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Barrett's Justification Book

The Pedigree of Justification in the Pentateuch

Matthew Barrett, executive editor of Credo Magazine, has edited a new book with Crossway titled, The Doctrine on Which the Church Stands or Falls: Justification in Biblical, Theological, Historical, and Pastoral Perspective. Many factors contributed to the Protestant Reformation, but one of the most significant was the debate over the doctrine of justification by faith alone. In fact, Martin Luther argued that justification is the doctrine on which the church stands or falls. This comprehensive volume of 26 essays from a host of scholars explores the doctrine of justification from the lenses of history, the Bible, theology, and pastoral practice—revealing the enduring significance of this pillar of Protestant theology.

Today we are highlighting Stephen Dempster’s chapter “The Pedigree of Justification in the Pentateuch.” Here is an excerpt to get you started:

He Believed the Lord

It is indisputable that the Pauline doctrine of justification is grounded in a reading of the Old Testament. The apostle did not create the doctrine ex nihilo. As with other doctrines formulated by New Testament authors, they have their start in Genesis if not in other parts of Israel’s Scriptures. These sacred writings gave Paul common ground with his theological opponents. They never argued over the fact of their authority or their extent, but they did argue over their interpretation.

Paul uses a number of texts in seeking to prove his doctrine that God justifies the wicked through faith in Christ. But the most important for him is Genesis 15:6, where we read these words: “He [Abram] believed in the LORD, and he reckoned/credited it to him for righteousness.” Paul cites this verse three times (Rom. 4:3, 22; Gal. 3:6; cf. Rom. 4:9), and it provides the conceptual substructure for his discussion of faith, grace, works, and law. In fact, one commentator’s statement could be viewed as representative of man: “For Paul this Old Testament verse is the classic passage for justification by faith alone apart from the works of the law.” And another is not far off the same mark: “Genesis 15:6 is the hermeneutical key for Paul’s reading of Abraham’s story, and the one act of Abraham that Paul ever emphasizes is Abraham’s faith.” Still another scholar in no way understates the significance of this verse: “No other Old Testament text has exercised such a compelling influence on the New Testament.” Paul uses a number of texts in seeking to prove his doctrine that God justifies the wicked through faith in Christ. But the most important for him is Genesis 15:6. Click To Tweet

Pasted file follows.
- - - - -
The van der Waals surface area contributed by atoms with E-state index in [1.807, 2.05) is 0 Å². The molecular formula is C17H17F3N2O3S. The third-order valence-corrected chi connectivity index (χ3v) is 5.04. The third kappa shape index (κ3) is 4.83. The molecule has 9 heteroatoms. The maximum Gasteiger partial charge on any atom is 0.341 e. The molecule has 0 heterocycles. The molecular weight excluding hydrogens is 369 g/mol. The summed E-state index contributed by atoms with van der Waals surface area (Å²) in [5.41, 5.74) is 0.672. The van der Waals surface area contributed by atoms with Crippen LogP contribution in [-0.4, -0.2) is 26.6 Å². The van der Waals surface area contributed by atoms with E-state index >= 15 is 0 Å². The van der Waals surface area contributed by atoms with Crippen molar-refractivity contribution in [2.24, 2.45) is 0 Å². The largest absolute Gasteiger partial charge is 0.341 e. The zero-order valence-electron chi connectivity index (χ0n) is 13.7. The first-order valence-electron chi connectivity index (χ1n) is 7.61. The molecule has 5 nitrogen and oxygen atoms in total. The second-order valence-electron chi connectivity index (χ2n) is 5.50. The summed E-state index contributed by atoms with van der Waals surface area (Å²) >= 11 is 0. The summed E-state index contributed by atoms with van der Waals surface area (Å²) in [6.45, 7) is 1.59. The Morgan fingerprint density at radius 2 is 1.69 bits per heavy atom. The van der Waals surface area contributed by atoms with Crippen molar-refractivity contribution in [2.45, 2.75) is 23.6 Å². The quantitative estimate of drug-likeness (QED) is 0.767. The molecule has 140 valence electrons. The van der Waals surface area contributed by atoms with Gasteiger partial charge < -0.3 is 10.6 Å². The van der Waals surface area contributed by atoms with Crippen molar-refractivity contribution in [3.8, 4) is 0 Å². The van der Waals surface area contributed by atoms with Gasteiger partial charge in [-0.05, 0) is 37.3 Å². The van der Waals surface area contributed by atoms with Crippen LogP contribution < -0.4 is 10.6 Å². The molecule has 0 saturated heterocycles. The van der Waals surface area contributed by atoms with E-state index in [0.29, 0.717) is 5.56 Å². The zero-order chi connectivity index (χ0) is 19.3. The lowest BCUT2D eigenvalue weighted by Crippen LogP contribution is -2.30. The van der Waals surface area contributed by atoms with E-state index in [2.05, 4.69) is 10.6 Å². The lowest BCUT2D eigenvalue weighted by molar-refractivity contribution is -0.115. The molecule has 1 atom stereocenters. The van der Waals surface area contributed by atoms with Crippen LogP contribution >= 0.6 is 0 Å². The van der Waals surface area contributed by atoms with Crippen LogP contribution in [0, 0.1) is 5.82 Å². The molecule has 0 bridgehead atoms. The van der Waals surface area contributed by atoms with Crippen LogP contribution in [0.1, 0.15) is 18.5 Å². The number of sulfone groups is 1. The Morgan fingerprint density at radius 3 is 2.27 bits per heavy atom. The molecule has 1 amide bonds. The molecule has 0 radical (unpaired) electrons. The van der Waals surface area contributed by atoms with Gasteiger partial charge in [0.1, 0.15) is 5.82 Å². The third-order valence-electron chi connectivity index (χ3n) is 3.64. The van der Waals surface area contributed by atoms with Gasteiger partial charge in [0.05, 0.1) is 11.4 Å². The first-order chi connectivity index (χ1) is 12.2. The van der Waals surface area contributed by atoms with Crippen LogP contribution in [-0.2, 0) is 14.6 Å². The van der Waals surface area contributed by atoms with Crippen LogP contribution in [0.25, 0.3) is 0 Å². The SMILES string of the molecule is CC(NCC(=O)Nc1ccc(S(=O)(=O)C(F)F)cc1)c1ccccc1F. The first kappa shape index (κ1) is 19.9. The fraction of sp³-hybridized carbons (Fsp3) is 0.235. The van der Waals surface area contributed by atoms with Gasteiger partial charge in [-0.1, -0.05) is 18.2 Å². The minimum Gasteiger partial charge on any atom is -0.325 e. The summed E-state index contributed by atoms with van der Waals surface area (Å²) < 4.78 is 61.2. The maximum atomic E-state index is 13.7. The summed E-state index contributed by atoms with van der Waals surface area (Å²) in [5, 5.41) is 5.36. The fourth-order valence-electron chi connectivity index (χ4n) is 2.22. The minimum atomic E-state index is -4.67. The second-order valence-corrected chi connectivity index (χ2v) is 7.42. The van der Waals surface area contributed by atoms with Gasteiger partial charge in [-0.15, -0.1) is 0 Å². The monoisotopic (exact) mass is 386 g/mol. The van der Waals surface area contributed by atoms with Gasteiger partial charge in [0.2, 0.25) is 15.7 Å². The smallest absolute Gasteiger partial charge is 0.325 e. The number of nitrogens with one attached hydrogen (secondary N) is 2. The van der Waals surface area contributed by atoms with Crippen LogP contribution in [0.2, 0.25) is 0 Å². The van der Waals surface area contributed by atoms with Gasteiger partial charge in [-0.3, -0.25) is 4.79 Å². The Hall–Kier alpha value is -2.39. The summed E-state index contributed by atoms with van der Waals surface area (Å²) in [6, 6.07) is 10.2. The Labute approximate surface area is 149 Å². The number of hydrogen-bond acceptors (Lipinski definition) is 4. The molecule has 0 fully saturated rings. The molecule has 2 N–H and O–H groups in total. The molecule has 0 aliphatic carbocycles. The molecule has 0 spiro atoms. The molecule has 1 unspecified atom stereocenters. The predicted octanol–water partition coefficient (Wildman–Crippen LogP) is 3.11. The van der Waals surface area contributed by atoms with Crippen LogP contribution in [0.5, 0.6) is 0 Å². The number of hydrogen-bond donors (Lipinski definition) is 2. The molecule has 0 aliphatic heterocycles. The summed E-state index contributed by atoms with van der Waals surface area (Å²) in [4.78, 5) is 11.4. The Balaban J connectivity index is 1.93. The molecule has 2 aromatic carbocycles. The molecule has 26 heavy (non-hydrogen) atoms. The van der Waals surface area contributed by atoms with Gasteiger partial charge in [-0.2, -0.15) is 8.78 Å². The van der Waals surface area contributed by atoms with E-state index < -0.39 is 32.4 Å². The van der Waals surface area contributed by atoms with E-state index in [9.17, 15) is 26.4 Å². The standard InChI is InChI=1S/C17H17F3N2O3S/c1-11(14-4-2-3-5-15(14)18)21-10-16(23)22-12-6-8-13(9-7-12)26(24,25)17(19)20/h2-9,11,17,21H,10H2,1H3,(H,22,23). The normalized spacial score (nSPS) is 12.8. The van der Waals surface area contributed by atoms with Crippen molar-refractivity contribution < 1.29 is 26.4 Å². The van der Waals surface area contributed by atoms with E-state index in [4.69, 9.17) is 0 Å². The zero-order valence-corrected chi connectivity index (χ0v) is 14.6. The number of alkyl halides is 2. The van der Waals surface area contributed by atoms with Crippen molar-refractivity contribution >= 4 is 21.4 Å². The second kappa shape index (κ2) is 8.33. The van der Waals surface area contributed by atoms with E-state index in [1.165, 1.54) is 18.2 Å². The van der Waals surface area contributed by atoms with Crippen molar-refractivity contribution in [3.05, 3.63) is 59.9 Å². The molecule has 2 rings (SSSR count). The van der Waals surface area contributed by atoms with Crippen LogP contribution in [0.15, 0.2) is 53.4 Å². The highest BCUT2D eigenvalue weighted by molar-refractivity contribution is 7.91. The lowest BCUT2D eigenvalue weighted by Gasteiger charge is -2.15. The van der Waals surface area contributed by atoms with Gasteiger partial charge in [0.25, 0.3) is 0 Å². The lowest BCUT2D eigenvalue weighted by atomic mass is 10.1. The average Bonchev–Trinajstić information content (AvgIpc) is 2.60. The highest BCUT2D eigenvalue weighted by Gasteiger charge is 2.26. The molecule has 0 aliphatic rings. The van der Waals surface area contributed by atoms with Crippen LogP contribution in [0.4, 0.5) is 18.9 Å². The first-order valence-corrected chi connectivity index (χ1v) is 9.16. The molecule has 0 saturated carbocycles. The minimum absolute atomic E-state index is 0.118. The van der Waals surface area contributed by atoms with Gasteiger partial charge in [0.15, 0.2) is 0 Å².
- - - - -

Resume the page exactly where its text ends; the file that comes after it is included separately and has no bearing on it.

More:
It is often mentioned in this discussion that James uses the same text to prove that with God justification is by works, not by faith (James 2:23), a distinctive early Christian perspective that seems to directly contradict Paul’s view. A significant number of modern scholars would agree that Paul has essentially distorted the meaning of Genesis 15:6 in the interest of his view of justification by faith. Reinhard Feldmeier and Hermann Spieckermann write in their magisterial God of the Living, “Neither does God make Abraham just, nor does Abraham effect anything for other people through his faith.” Another commentator states explicitly, “The verse [Gen. 15:6] has no relation to the dogma of ‘justification by faith.'” Paul thus reads this verse “through Christian glasses.” James Barr, ever the contrarian argues that